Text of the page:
Zazen Notes

The Mudra of Zen

Fuxi's Poem

Zazen Notes homepage

Register   or   Sign In for Comments

(return to Posts)

Post Detail


Mark Foote

Post title:  Drawing Water and Chopping Wood

(Nov 8 2018 at 11:04 PM)



Konocti Rice Flies

Miraculous power and marvelous activity:
Drawing water and chopping wood.

(Pangyun, a lay Zen practitioner, eight century C.E.)

Cleave a (piece of) wood, I am there;
lift up the stone and you will find Me there.

(The Gospel According to Thomas, coptic text established and translated by A. Guillaumont, H.-CH. Puech, G. Quispel, W. Till and Yassah 'Abd Al Masih, pg 43 log. 77, copyright 1959 E. J. Brill)

My take on the above passages from a few years back, amended:

The breath in emphasizes flexion in the body, as does the action of lifting an object; the breath out emphasizes extension in the body, as does the action of wielding an axe to split a piece of wood.

The weight of the entire body can bear at a single point in the movement of inhalation, as though lifting an object; the weight of the entire body can bear at a single point in the movement of exhalation, as though cleaving a block of wood.

Much of my writing has been about laying hold of one-pointedness of mind, as a consequence of "making self-surrender the object of thought" (as Gautama phrased it). The kind of one-pointedness of mind I'm describing is the kind that koun Franz wrote about recently:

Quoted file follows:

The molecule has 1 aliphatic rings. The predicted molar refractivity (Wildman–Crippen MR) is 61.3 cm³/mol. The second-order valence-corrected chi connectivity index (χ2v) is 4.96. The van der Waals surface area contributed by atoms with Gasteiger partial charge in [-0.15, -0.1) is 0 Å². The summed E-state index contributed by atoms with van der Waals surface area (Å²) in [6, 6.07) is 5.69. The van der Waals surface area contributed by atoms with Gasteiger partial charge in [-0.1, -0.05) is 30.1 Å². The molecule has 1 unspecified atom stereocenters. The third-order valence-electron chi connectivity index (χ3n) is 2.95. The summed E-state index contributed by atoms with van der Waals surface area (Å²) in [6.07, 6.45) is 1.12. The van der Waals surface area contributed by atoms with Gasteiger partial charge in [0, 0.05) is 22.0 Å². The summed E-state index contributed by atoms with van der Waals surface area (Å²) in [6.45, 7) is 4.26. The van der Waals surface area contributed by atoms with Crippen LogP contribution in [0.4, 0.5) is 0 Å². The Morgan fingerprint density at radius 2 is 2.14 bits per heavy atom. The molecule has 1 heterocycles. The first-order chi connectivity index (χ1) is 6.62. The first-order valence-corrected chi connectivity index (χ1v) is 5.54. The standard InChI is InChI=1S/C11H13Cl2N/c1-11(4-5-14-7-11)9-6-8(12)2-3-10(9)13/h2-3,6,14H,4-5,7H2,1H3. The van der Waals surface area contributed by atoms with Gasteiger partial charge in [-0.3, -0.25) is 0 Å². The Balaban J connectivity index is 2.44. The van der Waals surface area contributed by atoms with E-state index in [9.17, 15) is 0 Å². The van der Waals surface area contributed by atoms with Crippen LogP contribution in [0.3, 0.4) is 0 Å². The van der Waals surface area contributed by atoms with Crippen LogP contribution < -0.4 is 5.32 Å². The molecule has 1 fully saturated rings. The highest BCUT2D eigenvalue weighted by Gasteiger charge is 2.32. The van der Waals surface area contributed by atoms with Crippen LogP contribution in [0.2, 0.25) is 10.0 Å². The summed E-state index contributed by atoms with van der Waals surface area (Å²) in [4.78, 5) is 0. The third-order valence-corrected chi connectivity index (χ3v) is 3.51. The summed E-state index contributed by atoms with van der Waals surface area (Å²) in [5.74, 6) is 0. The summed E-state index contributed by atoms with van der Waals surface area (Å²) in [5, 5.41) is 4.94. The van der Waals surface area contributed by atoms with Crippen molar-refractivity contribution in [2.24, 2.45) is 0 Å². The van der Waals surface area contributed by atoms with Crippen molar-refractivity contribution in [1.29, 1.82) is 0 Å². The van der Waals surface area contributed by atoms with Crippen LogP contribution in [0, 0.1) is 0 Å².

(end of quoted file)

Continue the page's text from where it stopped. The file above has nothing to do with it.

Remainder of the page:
I recommend trying it, sitting in this posture and trying to feel what it's like to let your mind, to let the base of your consciousness, move away from your head.

(No Struggle (Zazen Yojinki, Part 6), by Koun Franz, from Koun's "Nyoho Zen" site)

How that becomes the weight of the whole body bearing at a point, I hope I have described in my "Four Points of Aikido":

... I realize that for me the exercise becomes in part the distinction of the direction of turn that I'm feeling at the location of awareness, and that distinction allows the appropriate counter from everything that surrounds the place of awareness.

(Zazen Notes, Four Points of Aikido, Aug. 7, 2018)

If the weight of the entire body bears at a single point in the movement of a whole inhalation, that's a miraculous power of the entire universe, as far as I'm concerned; if the weight of the entire body can bear at a single point in the movement of a whole exhalation, that's a marvelous activity.

comments: 0  (post a comment)



October 2019


August 2019


July 2019


June 2019


May 2019


April 2019


February 2019


January 2019














Google SiteSearch privacy notice:  if you use the Google SiteSearch on this site, third parties may be placing and reading cookies on your users' browser, or using web beacons to collect information, in the course of ads being served on the search results page. You can Opt Out of Behavioral Advertising- The Network Advertising Initiative.

Zazen Notes